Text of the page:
Sweat is Not Enough

Prepare to succeed and you are likely to.

“Army Basic Training is demanding.  Prepare yourself for Boot Camp, mentally and physically.  Set yourself up for success – excel at your new military career!”

Army Basic Training; The Ultimate Preparation

The above is the leading sentence from the BaseOpps Army web site for raw recruits. Even the US Army realizes (and pretty much always has) the importance of preparing one’s mind for difficult changes.

We who have been fat foodies and are wanting to change our shape and become thin foodies, are asking our bodies to achieve something so difficult and rewarding that most who attempt this change do not succeed completely. Many fail, and the bulk of the rest settle for less.

Why is succeeding at this weight loss-shape change thing so difficult? Because we are attempting something on the scale of a boot camp experience that has many hurdles built against it from the start with none of the support that Army recruits enjoy.

  1. Boot Camp is only for 9 weeks.
  2. Boot Camp is experienced together with like-minded individuals who all have a Failure is not an option attitude.
  3. The alternative to finishing at Army Basic is so devastating that most find new character from within that they didn’t know they had, and change their very personality such that their own parents don’t even recognize them at week 7.
  4. The payoff is a lifetime achievement award unmatched by anything else the world can offer.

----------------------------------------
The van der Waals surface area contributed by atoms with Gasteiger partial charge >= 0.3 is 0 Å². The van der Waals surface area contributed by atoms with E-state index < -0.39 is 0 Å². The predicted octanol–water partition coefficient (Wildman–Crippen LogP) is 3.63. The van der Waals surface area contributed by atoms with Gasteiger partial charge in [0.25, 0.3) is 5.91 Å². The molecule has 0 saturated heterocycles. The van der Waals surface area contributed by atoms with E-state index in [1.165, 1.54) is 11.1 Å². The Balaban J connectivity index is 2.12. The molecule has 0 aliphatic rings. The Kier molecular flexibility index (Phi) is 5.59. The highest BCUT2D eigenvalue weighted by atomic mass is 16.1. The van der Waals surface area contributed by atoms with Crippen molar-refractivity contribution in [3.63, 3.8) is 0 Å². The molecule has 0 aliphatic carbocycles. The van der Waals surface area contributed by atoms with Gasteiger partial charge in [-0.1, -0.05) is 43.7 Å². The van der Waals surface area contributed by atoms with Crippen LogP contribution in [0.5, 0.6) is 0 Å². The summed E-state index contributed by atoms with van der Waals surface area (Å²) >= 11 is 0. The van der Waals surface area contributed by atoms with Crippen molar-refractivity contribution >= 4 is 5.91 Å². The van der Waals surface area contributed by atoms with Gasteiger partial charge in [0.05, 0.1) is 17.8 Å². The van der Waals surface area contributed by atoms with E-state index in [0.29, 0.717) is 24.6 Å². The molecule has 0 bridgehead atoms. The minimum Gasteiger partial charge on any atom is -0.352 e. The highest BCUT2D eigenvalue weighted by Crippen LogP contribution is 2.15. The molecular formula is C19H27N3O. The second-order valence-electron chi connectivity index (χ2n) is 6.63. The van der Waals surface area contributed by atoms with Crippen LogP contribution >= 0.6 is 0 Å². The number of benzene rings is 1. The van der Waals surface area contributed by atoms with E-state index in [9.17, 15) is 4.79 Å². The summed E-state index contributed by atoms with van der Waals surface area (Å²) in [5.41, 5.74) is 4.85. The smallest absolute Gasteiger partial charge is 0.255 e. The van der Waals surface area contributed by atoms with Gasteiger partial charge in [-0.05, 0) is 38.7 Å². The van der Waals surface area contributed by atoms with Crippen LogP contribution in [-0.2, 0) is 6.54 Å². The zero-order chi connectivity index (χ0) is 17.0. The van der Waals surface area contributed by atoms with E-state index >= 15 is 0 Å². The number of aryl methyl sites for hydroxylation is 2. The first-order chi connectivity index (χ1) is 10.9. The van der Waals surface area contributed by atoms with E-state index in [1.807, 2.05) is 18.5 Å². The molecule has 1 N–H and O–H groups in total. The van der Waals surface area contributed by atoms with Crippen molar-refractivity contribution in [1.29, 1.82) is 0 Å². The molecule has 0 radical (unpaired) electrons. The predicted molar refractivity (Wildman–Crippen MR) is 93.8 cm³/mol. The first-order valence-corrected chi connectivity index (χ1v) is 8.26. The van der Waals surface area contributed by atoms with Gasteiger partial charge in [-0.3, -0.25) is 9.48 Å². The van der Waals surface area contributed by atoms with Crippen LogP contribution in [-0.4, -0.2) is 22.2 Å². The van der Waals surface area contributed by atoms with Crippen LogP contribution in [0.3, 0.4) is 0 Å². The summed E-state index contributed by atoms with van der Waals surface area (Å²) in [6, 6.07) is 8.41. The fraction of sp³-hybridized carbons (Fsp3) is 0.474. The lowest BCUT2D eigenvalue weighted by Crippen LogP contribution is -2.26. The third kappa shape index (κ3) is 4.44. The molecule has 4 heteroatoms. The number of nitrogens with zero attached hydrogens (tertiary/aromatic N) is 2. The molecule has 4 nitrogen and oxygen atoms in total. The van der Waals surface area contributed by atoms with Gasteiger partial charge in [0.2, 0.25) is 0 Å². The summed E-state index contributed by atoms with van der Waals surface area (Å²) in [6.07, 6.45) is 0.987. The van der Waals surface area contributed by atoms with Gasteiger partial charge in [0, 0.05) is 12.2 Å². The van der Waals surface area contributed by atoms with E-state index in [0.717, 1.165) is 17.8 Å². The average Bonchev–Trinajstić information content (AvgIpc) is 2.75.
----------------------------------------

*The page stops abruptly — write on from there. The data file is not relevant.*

5. Boot camp is only for the young and fit. Even somebody who is determined as “too shy” can be submitted for Administrative Discharge. But, we who are going through our own boot camp experience are not young and fit. We don’t have the luxury of living in an eighteen year old body with well lubricated and cushioned knees, a flat stomach and a strong back.
  6. Boot Camp is a paid gig. The raw recruit’s full time job is getting more fit while learning new trades and self defense techniques. It’s like the world’s best fitness plan. But, we have to do this all on our spare time and it actually costs us money instead of earning us an income.
  7. Boot Camp teaches one how to effectively defend one’s self and how to kill; and they are even issued a brand new gun. The fat foodie losing weight however, is not issued a gun. This is probably a good thing.